Provincial inspectors found two boats this summer that had harmful invasive zebra mussels on them, Alberta Environment says. 

The contaminated boats were discovered at the Dunmore vehicle inspection station southeast of Medicine Hat and the Vermilion station 200 kilometres east of Edmonton.

“One of the contaminated boat owners admitted he was very thankful for the inspection station, as he wouldn’t want to be responsible for bringing mussels into an Alberta lake,” the province said in a release.

Earlier this summer the province said it was deploying sniffer dogs at checkpoints near lakes and rivers around the province in a bid to prevent an infestation of zebra and quagga mussels in Alberta.

The fingernail-sized freshwater molluscs get attached to boats and can choke out native species and clog water intake pipes and machinery once they get established.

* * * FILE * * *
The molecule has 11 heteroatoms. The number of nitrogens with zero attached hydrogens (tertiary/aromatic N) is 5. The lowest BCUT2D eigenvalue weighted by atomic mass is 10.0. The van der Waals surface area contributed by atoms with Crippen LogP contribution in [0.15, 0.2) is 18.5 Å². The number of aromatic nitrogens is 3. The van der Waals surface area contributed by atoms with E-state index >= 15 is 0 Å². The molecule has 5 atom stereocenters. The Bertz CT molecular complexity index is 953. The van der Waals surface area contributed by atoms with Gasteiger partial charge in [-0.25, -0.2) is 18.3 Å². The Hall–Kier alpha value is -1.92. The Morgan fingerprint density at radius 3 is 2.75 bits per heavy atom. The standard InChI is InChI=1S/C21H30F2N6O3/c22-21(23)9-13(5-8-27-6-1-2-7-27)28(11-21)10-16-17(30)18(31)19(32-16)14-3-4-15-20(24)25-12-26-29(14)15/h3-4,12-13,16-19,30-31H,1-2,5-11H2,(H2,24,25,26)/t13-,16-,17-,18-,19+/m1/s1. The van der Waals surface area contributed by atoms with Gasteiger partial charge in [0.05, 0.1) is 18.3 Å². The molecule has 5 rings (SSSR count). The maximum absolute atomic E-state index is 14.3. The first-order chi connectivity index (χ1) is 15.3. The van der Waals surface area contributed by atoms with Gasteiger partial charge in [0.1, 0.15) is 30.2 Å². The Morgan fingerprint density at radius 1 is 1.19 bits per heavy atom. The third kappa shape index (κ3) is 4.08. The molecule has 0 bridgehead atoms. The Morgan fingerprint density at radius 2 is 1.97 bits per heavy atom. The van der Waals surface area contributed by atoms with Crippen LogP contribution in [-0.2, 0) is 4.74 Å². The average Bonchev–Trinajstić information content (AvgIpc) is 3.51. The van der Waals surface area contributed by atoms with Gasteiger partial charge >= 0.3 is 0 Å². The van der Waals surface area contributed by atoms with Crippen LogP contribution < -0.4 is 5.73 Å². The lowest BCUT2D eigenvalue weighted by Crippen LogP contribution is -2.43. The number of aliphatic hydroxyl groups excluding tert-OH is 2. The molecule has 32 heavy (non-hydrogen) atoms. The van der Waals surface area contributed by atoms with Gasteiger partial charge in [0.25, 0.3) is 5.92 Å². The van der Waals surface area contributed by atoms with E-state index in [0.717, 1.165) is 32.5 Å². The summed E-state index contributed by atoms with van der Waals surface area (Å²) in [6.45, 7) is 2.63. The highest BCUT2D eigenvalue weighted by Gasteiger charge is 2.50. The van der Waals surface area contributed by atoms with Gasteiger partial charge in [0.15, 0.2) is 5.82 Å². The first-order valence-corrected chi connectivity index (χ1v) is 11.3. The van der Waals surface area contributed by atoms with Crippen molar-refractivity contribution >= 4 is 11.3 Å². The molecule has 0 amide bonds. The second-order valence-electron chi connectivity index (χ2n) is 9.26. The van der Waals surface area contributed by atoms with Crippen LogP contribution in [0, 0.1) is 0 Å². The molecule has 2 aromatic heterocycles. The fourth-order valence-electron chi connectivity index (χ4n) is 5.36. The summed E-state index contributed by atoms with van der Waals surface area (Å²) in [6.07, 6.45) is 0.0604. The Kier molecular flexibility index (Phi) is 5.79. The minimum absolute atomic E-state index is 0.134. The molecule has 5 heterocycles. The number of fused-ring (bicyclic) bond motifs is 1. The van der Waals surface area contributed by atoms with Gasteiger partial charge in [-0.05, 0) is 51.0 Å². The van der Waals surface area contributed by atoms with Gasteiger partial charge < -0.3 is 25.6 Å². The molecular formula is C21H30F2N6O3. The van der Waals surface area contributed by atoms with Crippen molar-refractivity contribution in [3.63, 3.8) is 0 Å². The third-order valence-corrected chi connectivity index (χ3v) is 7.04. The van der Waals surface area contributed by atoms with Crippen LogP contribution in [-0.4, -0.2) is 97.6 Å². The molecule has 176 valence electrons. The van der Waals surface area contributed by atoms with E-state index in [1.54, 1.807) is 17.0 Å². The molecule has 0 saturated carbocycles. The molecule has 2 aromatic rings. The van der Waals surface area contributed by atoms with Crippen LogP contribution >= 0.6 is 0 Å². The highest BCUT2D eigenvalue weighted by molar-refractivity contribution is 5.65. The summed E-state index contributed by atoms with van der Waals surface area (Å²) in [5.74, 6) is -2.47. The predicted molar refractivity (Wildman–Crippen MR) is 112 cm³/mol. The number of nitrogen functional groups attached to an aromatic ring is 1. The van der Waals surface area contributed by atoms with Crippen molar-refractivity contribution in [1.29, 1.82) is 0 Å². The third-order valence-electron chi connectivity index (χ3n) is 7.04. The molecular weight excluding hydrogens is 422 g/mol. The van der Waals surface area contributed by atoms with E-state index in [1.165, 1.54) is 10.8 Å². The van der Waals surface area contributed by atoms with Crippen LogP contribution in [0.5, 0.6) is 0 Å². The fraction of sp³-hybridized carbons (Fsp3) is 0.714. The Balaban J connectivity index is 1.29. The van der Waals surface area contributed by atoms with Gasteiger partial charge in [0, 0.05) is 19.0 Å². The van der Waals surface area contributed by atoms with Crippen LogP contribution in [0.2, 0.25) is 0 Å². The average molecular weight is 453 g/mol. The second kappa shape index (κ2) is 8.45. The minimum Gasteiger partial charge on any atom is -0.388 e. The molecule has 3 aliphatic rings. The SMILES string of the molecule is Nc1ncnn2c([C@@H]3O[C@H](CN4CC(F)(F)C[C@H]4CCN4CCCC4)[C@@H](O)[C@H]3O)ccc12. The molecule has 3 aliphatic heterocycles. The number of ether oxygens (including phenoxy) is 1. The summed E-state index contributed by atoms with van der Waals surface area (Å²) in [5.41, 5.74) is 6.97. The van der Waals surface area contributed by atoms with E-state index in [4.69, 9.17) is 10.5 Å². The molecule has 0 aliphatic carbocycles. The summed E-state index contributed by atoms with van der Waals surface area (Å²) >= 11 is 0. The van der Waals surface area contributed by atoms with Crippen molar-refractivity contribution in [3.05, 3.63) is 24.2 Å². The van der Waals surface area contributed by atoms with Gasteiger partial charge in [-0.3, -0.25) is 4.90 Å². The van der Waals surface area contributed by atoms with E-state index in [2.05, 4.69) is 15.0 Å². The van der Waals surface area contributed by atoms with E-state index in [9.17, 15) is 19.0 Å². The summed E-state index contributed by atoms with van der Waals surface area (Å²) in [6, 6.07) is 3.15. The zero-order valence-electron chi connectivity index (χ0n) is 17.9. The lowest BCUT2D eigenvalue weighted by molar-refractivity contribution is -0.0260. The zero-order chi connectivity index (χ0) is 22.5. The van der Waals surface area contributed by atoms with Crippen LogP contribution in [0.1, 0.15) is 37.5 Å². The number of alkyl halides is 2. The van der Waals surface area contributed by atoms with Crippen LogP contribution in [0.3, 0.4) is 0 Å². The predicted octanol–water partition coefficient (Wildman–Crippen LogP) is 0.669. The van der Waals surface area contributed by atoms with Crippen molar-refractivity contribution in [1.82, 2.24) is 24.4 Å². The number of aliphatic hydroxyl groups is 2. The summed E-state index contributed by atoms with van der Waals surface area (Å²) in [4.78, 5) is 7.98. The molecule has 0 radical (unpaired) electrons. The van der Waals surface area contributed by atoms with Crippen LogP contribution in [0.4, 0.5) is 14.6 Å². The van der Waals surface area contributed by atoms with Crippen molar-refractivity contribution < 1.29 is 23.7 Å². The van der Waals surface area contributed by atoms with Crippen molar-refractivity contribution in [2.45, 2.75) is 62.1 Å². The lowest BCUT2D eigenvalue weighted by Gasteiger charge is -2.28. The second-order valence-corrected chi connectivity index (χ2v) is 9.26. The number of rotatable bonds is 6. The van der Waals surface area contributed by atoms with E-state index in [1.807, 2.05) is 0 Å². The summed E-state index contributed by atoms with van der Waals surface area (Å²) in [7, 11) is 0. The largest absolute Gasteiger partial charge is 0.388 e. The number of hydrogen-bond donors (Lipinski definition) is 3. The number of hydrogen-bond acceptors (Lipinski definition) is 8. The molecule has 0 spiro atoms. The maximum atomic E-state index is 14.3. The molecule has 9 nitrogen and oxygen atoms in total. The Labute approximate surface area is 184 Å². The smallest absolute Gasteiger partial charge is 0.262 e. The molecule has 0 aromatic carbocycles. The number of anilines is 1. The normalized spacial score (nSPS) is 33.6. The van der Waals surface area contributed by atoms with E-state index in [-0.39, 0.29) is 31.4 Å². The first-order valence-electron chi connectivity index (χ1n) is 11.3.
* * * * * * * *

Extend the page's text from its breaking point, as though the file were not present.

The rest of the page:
Quagga mussels arrived in Canada and the United States from Europe in the 1980s. Along with the closely-related zebra mussels, they cost governments in Eastern Canada and many U.S. states millions of dollars per year.

“Alberta is being very proactive in taking steps to stop invasive mussels from entering our lakes,” said Environment and Sustainable Resource Development Minister Robin Campbell in a release.

“Our success really depends on boaters taking advantage of inspection sites and always cleaning, draining and drying their boats. With only about half of boaters stopping to have their watercraft inspected this summer, stricter measures may be necessary to protect our waterways.”

An infestation in Alberta would cost an estimated $75 million annually, the province said.